Tuesday, May 21, 2019

Eurovision: Blame Simon Cowell not Brexit

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It's tempting to blame our last place in this year's Eurovision on Brexit. But as Chris Dillow pointed out, our slump in the contest dates back some years.

If you are going to link it with any geopolitical event, it makes more sense to choose Tony Blair's enthusiasm for the US attack on Iraq.

As the late great Terry Wogan said, only half jokingly, not long after that war:
"We've invaded too many countries and everyone hates us."
But I think the real reasons are musical - and not just that we consistently enter songs in the wrong key.

I had not heard of this year's UK entrant Michael Rice, which is fine because I have reached an age when I am not meant to have heard of music stars.

So I looked him up - and found that he is not a music star at all.

Rice appeared on The X Factor in 2014, being eliminated before the finals, and then won the BBC's All Together Now in 2018.

As far as I can see, despite this television exposure he has not had a hit single. Which means, unless All Together Now is a bigger deal than I think, he is unknown outside the UK.

Contrast this with Eurovision from when I first remember it. Though they were often given silly songs, our entrants were internationally known recording artists: Lulu, Cliff Richard, Sandie Shaw.

These reality shows trade on the idea that there are lots of undiscovered singers out there with the ability to become stars, but the truth is rather different.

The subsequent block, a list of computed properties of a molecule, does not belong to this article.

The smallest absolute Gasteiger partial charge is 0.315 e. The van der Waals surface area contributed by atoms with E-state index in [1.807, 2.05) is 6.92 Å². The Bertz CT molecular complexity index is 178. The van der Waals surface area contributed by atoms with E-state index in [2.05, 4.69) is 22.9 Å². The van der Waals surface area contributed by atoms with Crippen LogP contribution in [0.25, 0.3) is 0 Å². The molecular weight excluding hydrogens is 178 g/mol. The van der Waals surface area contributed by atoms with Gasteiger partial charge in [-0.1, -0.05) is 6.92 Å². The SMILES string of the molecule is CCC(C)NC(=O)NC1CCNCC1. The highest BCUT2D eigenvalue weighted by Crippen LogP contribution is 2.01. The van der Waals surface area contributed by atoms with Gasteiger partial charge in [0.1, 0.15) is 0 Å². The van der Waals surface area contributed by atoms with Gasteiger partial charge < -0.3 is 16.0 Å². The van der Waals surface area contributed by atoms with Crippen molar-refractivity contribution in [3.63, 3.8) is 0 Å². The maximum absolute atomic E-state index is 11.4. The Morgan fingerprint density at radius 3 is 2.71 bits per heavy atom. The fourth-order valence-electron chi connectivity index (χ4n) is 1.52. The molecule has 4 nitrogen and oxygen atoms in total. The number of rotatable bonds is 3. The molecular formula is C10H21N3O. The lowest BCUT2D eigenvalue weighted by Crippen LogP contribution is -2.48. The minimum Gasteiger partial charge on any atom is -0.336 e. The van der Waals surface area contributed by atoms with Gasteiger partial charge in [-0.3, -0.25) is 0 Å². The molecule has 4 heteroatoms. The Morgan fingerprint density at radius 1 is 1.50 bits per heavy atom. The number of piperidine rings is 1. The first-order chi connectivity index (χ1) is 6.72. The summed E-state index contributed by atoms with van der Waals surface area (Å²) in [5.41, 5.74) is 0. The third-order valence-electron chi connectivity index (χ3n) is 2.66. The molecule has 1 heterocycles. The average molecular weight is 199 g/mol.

The two most realistic shows in this genre were those that were looking for someone to star in a West End production of a musical: How Do You Solve a Problem Like Maria and Any Dream Will Do.

Both were won by actors who were already in the business but had not yet received their big break. Neither was exactly an unknown.

But surely Simon Cowell's programmes do feature unknowns?

Only up to a point. A fair number of the acts who appear on Britain's Got Talent are established professionals but are presented as amateurs - Musical Ruth is a good example.

For this reason I suspect that some of the singers in The X Factor are known to the producers before they turn up for their audition. Those producers would be running a huge risk if this were not the case.

Whatever the truth of this, the overall standard in the finals is not that strong.

If you watch from the start you get caught up in the drama of the series and root for your favourites. But if you don't watch it and happen to catch an episode later on, what you here is very ordinary singers being told that they have made astandard their own.

They haven't.

Back in the day, the international stars who did Eurovision for the UK had their own shows on Saturday evening television.

Today those slots are filled by reality shows, so it is their competitors and winners who are known to the British public and who get chosen for the contest.

As they are unknown across the rest of Europe and often not great singers, it is little surprise that they do so badly.

My conclusion is that you should not blame Brexit for our Eurovision malaise but Simon Cowell.

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